In line with its new Wireless to DALI Gateway specification, the DALI Alliance will add to its DALI-2 certification program and enable interoperability testing of such wireless gateways.
Interoperability in connectivity implementations has been among the biggest roadblocks to wider deployment of smart and connected solid-state lighting (SSL). Now the DALI Alliance (also known as the DiiA or Digital Illumination Interface Alliance) has delivered on its promise to specify standard Wireless to DALI Gateways that will enable seamless integration of network nodes based on either wired DALI (Digital Addressable Lighting Interface) connections or wireless Bluetooth mesh or Zigbee mesh connections. The gateway specifications will free product developers from supporting multiple interface options in a new luminaire or sensor, and will give designers and specifiers far more freedom in deploying connectivity throughout a space.
We’ve run countless articles both championing the potential benefits of connected lighting and discussing obstacles including primarily a fractured landscape of wired and wireless connectivity options will little interoperability evident. A number of companies have attempted to address the situation. For example, Tridonic has announced a layered approach to product development for outdoor lighting called Siderea that starts with DALI-2-based drivers and allows the layering of standard or proprietary network protocols.
Ironically, DALI was until recently essentially a wired competitor to wireless options such Buletooth and Zigbee. The original DALI technology linked luminaires and sensors to a central control system in a space. But the transition of the DALI specification to the DiiA organization back in 2017 set a movement afoot to remake DALI. The result has been first DALI-2 — a more robust wired networking option that can connect luminaires. And then the underlying communications interface in DALI-2 was used to create the D4i interface for use inside of luminaires, or what’s called intra-luminaire, to connect an LED driver with sensor/controller/connectivity modules. Meanwhile, a unified DALI protocol and command and data structure is common throughout.
In the gateway development, the DALI Alliance has published two specifications. Part 341 covers Bluetooth mesh to DALI Gateways. Part 342 covers Zigbee to DALI Gateways. Zigbee was a first mover in wireless options for SSL connectivity, and can scale to huge networks. Bluetooth mesh has gained significant support in the past two years with proponents claiming it is simpler to deploy and commission and that it doesn’t require dedicated servers of gateways in a system to extend range. Both of the new specifications will be transferred to the IEC for incorporation into the IEC 623866 standard.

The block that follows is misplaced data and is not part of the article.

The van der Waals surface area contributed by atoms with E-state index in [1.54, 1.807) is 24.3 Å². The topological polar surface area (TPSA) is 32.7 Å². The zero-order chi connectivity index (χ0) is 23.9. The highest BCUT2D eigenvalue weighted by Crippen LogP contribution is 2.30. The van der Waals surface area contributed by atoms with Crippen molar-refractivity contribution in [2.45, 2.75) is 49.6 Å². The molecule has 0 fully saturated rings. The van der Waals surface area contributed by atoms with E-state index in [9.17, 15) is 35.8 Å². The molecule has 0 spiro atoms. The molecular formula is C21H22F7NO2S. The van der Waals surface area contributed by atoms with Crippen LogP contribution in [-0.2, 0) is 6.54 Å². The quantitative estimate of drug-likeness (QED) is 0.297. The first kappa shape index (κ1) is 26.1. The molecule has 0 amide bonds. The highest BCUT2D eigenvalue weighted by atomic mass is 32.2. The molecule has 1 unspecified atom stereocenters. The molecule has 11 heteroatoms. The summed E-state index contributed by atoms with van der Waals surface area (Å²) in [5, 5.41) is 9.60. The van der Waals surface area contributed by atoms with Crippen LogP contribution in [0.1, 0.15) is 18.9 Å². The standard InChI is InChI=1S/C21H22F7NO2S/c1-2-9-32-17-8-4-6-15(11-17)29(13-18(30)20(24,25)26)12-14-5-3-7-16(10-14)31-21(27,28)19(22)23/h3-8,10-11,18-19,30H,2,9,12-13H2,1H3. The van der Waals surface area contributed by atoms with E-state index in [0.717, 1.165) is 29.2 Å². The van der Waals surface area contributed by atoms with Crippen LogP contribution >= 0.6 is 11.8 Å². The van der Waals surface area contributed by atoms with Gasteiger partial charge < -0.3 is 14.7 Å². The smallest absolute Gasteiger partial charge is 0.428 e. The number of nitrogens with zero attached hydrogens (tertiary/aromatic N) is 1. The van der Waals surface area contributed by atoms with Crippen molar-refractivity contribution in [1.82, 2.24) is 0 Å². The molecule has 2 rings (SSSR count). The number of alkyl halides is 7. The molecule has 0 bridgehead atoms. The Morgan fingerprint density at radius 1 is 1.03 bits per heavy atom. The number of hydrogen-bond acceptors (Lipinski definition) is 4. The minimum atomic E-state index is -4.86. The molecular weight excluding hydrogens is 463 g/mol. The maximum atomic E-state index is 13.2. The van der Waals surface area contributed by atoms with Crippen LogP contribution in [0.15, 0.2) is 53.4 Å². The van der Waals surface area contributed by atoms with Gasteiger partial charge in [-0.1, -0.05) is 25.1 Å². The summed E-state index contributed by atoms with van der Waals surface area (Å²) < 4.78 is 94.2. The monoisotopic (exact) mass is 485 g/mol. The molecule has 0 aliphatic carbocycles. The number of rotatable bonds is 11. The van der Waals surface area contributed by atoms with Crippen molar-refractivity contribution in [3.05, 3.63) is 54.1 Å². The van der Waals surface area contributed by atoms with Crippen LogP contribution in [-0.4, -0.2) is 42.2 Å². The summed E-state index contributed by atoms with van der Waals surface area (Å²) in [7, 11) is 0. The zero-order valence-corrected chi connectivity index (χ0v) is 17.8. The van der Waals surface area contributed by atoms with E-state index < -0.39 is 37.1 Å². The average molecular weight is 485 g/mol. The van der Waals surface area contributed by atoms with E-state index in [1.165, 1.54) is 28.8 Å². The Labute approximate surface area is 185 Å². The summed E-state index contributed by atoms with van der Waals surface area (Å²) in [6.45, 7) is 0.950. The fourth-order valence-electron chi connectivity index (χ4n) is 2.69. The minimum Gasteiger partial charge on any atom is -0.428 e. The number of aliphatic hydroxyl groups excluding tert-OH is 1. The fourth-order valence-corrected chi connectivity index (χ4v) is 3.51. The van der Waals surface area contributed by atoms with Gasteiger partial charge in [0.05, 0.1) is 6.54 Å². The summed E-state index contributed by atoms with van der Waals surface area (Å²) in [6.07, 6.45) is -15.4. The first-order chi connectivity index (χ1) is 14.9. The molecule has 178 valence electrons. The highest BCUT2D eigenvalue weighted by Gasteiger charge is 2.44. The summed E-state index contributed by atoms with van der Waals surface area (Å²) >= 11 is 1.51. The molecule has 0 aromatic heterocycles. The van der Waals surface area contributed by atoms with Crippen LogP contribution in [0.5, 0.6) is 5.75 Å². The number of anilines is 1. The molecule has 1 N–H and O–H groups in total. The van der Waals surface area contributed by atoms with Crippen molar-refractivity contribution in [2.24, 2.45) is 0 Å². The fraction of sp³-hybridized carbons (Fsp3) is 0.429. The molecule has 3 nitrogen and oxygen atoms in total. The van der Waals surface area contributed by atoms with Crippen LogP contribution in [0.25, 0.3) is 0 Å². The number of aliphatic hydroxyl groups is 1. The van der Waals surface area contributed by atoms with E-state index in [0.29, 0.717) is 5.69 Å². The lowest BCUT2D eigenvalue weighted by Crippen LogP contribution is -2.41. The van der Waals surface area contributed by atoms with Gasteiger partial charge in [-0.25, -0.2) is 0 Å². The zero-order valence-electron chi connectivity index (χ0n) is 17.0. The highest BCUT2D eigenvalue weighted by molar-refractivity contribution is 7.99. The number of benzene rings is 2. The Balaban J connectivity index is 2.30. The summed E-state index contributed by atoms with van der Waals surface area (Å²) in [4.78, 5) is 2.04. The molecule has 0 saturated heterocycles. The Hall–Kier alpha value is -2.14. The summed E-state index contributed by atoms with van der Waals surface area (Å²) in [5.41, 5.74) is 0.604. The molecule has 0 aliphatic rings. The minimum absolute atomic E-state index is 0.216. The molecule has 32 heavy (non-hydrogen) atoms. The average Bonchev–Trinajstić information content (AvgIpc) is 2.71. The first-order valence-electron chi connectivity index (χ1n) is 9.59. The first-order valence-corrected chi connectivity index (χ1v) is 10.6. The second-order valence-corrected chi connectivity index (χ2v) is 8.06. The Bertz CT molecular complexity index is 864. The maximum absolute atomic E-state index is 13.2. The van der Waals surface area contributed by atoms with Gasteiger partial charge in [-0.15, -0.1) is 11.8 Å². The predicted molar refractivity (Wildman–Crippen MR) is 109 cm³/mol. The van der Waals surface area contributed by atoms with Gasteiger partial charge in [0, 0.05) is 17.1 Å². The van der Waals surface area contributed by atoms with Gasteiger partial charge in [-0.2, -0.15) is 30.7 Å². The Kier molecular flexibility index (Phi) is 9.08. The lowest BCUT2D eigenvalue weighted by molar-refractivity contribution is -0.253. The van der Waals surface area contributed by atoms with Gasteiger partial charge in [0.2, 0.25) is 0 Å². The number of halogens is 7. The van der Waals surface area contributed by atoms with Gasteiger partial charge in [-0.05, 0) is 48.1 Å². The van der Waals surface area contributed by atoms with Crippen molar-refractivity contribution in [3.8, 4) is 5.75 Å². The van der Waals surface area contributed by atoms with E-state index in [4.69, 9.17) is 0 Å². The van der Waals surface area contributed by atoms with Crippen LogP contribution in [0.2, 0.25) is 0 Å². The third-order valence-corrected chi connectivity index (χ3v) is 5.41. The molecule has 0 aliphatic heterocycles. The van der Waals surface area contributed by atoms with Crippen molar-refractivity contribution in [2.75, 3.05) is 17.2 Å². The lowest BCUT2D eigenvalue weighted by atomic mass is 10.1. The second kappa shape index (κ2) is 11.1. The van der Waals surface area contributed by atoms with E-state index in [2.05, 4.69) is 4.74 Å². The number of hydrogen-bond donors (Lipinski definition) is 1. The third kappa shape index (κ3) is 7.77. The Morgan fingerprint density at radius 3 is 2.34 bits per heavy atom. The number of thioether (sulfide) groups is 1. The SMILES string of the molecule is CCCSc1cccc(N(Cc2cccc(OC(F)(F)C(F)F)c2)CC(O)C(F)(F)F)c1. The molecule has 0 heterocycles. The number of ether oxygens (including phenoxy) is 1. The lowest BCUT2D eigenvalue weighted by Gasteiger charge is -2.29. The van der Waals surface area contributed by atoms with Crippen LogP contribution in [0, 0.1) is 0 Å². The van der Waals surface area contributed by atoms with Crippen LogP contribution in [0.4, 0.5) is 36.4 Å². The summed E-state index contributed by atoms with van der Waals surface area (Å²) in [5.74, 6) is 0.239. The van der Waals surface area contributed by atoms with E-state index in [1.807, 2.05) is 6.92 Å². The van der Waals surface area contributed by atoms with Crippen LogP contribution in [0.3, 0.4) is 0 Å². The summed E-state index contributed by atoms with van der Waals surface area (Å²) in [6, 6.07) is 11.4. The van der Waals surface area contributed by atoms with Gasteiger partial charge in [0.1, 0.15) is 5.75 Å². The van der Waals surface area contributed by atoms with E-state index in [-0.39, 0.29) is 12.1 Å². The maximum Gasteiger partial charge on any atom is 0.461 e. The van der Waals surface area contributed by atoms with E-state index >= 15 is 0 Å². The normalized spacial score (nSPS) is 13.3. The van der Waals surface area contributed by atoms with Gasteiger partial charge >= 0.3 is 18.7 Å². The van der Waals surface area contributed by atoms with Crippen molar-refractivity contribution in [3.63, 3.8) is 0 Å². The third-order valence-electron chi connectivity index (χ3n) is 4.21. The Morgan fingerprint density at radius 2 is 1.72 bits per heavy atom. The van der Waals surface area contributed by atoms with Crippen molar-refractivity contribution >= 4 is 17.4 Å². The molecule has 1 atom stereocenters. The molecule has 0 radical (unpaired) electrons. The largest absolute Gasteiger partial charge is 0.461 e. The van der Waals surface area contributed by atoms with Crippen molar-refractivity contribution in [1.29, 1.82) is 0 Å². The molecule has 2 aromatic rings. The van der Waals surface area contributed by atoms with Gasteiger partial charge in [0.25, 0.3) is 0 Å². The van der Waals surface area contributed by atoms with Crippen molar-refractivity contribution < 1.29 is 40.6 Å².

There are two primary scenarios where the DALI Gateway concept might be deployed. You could have a network of DALI luminaires and devices in a space such as, say, a large room in a commercial building. A wireless network could use the gateway functionality to link that DALI island back to a building control system or to the cloud.
Or you might have a room or building full of luminaires, perhaps with integrated sensors, that each uses D4i and that each has the gateway implemented in the luminaire. The D4i provides the intra-luminaire communications while the wireless system provides the inter-luminaire connectivity throughout the building.
“The standardized gateway between DALI lighting products and Bluetooth mesh lighting control networks will further accelerate the adoption of advanced IoT-enabled intelligent lighting systems,” said Mark Powell, CEO of the Bluetooth SIG. “Providing valuable energy efficiencies and a more comfortable and productive experience for occupants, these sensor-rich lighting systems will also enable more efficient operation of other building systems, including HVAC and security.”
For the DALI organization, the gateways make it a more relevant participant in what’s increasingly a wireless world in terms of connectivity. “Publishing the specifications for Wireless to DALI Gateways is a major milestone that signals our intention to allow DALI to operate within wireless networks when the need arises,” said Paul Drosihn, general manager of the DALI Alliance. “The move extends choice, convenience, and creative possibilities to the user base of DALI wired systems and to those implementing new wired and wireless lighting control systems.”
The DALI Alliance will also add to its DALI-2 certification program and enable interoperability testing of the wireless gateways. The alliance began certification testing after the DALI-2 development in 2017. Just less than one year ago the organization said it had certified 1000 products. The certification testing is intended to ensure interoperability between products from different vendors and going forward that will include gateway implementations.
Post time: Jul-09-2021